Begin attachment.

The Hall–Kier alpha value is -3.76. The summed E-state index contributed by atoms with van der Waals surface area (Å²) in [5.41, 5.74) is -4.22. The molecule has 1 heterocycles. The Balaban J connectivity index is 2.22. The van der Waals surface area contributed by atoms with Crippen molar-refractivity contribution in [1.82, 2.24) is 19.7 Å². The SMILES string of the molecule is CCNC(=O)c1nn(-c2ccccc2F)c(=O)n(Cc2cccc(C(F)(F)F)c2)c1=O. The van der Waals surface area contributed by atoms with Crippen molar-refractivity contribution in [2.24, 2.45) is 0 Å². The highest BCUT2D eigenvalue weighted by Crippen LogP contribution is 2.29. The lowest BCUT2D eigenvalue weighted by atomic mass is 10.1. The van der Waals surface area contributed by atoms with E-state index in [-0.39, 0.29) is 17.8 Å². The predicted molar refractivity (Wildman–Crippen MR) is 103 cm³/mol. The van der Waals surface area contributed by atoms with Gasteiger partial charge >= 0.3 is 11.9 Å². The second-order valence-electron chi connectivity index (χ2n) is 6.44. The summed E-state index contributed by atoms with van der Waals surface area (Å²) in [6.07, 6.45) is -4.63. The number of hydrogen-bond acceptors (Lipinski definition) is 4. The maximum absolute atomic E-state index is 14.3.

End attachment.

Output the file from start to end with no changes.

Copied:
The Hall–Kier alpha value is -3.76. The summed E-state index contributed by atoms with van der Waals surface area (Å²) in [5.41, 5.74) is -4.22. The molecule has 1 heterocycles. The Balaban J connectivity index is 2.22. The van der Waals surface area contributed by atoms with Crippen molar-refractivity contribution in [1.82, 2.24) is 19.7 Å². The SMILES string of the molecule is CCNC(=O)c1nn(-c2ccccc2F)c(=O)n(Cc2cccc(C(F)(F)F)c2)c1=O. The van der Waals surface area contributed by atoms with Crippen molar-refractivity contribution in [2.24, 2.45) is 0 Å². The highest BCUT2D eigenvalue weighted by Crippen LogP contribution is 2.29. The lowest BCUT2D eigenvalue weighted by atomic mass is 10.1. The van der Waals surface area contributed by atoms with E-state index in [-0.39, 0.29) is 17.8 Å². The predicted molar refractivity (Wildman–Crippen MR) is 103 cm³/mol. The van der Waals surface area contributed by atoms with Gasteiger partial charge >= 0.3 is 11.9 Å². The second-order valence-electron chi connectivity index (χ2n) is 6.44. The summed E-state index contributed by atoms with van der Waals surface area (Å²) in [6.07, 6.45) is -4.63. The number of hydrogen-bond acceptors (Lipinski definition) is 4. The maximum absolute atomic E-state index is 14.3.